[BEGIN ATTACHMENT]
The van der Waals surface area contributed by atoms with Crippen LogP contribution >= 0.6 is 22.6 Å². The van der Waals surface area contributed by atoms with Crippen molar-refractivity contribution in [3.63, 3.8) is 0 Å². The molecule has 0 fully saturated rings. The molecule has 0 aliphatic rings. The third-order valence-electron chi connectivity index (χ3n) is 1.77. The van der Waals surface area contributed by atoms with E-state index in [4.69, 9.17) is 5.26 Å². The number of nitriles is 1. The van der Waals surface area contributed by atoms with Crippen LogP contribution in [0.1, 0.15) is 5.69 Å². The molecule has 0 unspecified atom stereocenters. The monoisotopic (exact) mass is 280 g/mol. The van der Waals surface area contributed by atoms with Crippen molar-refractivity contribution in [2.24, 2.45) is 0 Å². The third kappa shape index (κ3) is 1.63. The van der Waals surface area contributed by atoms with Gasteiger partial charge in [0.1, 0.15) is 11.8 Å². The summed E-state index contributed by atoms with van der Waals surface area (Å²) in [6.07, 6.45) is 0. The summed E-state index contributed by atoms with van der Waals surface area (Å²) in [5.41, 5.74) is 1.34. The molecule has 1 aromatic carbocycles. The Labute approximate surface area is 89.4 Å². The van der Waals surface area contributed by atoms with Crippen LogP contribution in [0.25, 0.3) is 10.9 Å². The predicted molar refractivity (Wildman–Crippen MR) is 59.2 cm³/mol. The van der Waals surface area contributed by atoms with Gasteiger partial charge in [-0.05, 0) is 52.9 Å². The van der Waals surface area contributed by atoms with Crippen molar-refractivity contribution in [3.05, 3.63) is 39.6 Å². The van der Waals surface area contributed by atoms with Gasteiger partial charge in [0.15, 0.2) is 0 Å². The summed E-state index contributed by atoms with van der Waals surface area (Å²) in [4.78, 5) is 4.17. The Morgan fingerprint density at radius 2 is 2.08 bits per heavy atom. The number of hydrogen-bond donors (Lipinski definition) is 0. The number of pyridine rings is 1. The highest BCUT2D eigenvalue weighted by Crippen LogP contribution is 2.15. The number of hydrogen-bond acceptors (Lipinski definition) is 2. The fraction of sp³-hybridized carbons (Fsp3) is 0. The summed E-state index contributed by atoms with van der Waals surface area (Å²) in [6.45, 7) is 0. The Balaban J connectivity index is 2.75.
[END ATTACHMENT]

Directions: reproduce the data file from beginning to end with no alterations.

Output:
The van der Waals surface area contributed by atoms with Crippen LogP contribution >= 0.6 is 22.6 Å². The van der Waals surface area contributed by atoms with Crippen molar-refractivity contribution in [3.63, 3.8) is 0 Å². The molecule has 0 fully saturated rings. The molecule has 0 aliphatic rings. The third-order valence-electron chi connectivity index (χ3n) is 1.77. The van der Waals surface area contributed by atoms with E-state index in [4.69, 9.17) is 5.26 Å². The number of nitriles is 1. The van der Waals surface area contributed by atoms with Crippen LogP contribution in [0.1, 0.15) is 5.69 Å². The molecule has 0 unspecified atom stereocenters. The monoisotopic (exact) mass is 280 g/mol. The van der Waals surface area contributed by atoms with Crippen molar-refractivity contribution in [2.24, 2.45) is 0 Å². The third kappa shape index (κ3) is 1.63. The van der Waals surface area contributed by atoms with Gasteiger partial charge in [0.1, 0.15) is 11.8 Å². The summed E-state index contributed by atoms with van der Waals surface area (Å²) in [6.07, 6.45) is 0. The summed E-state index contributed by atoms with van der Waals surface area (Å²) in [5.41, 5.74) is 1.34. The molecule has 1 aromatic carbocycles. The Labute approximate surface area is 89.4 Å². The van der Waals surface area contributed by atoms with Crippen LogP contribution in [0.25, 0.3) is 10.9 Å². The predicted molar refractivity (Wildman–Crippen MR) is 59.2 cm³/mol. The van der Waals surface area contributed by atoms with Gasteiger partial charge in [-0.05, 0) is 52.9 Å². The van der Waals surface area contributed by atoms with Crippen molar-refractivity contribution in [3.05, 3.63) is 39.6 Å². The van der Waals surface area contributed by atoms with Gasteiger partial charge in [0.15, 0.2) is 0 Å². The summed E-state index contributed by atoms with van der Waals surface area (Å²) in [4.78, 5) is 4.17. The Morgan fingerprint density at radius 2 is 2.08 bits per heavy atom. The number of hydrogen-bond donors (Lipinski definition) is 0. The number of pyridine rings is 1. The highest BCUT2D eigenvalue weighted by Crippen LogP contribution is 2.15. The number of hydrogen-bond acceptors (Lipinski definition) is 2. The fraction of sp³-hybridized carbons (Fsp3) is 0. The summed E-state index contributed by atoms with van der Waals surface area (Å²) in [6.45, 7) is 0. The Balaban J connectivity index is 2.75.